Each year over six million litres of beer is consumed at Oktoberfest making it the most important part of the festival. Oktoberfest traditionally serves six different types of beer, each of which must follow strict Bavarian Purity Requirements.
Here is a breakdown of each of the beers and which tent serves it:
- Augustiner: Augustiner-Festhalle, Fischer-Vroni
- Hacker-Pschorr: Hacker-Festzelt, Pschorr-Bräurosl
- Hofbräu: Hofbräu Festzelt
- Löwenbräu: Schützen-Festzelt, Löwenbräu-Festhalle
- Paulaner: Armbrustschützenzelt, Winzerer Fähndl, Käfer’s Wies’n Schänke
- Spaten-Franziskaner: Marstall, Schottenhamel, Ochsenbraterei/Spatenbräu-Festhalle
A “Mass”, (that’s one litre of beer to you and me), costs €10 with a €2 euro deposit with each glass. However, it’s important to tip your waiter/waitress and tip them well. The first few drinks we bought we paid €15. In return, we were always looked after and never had to wait long to be served again. With thousands of people in each tent, it’s worth the extra few bob for better service.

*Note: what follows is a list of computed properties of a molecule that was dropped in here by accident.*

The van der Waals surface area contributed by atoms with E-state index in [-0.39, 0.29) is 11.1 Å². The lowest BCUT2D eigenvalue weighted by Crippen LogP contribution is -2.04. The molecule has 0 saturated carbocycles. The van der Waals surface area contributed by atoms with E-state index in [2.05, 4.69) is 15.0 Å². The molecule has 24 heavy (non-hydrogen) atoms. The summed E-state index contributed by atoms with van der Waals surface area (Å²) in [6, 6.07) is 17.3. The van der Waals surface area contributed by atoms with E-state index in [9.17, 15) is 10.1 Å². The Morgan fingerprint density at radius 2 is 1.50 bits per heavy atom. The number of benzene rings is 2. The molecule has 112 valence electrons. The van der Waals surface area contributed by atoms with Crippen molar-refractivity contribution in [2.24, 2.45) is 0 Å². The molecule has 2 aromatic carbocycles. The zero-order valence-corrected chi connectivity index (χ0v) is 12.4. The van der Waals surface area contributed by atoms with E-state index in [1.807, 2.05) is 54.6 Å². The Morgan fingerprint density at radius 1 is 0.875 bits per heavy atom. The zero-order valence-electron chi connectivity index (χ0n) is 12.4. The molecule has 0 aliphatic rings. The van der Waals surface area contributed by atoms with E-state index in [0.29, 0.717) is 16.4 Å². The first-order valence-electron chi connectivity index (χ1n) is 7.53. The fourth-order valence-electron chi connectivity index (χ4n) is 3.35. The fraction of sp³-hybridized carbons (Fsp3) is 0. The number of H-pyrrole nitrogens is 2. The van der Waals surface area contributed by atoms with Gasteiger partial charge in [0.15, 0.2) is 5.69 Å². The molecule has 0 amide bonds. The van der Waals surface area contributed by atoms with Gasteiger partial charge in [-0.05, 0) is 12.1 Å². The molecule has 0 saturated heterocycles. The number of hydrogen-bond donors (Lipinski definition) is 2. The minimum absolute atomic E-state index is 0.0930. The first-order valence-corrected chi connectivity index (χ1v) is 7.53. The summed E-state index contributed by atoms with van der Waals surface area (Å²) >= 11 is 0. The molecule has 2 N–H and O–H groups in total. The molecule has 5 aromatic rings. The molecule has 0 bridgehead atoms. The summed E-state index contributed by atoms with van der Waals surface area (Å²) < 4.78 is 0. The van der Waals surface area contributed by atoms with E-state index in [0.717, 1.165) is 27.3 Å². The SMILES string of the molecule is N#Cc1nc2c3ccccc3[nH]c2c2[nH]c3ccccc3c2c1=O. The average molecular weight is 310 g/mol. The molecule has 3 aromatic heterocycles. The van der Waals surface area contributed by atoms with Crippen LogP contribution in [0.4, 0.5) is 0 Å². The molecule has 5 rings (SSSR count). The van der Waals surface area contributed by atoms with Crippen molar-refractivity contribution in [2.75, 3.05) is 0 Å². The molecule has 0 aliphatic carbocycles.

Do you need a table?
No table, no service. You can either turn up and hope for the best or book a table in advance. Most tourists don’t book and generally speaking it’s the locals who reserve the tables. That being said, it’s a matter of preference. If you are unsure whether to book a table or not, consider the following:
- Guaranteed seat (and service) no matter the crowds. Especially beneficial on weekends when crowds in some tents can reach almost 10,000 people.
- Table reservations include food.
- For larger groups, it’s a great way to guarantee you all sit together.
- No need for 09.00 am starts (unless you want to).
- Costs. Reserving a table can average €300 or more. The fee is for the table, whether you have a party of one or ten.
- Tables sell out months in advance so you need to book early.
- Choosing the right tent can be difficult. If you don’t like the atmosphere in your tent, you are stuck there.
- Reservations are for half the day only. Choose either morning or evening.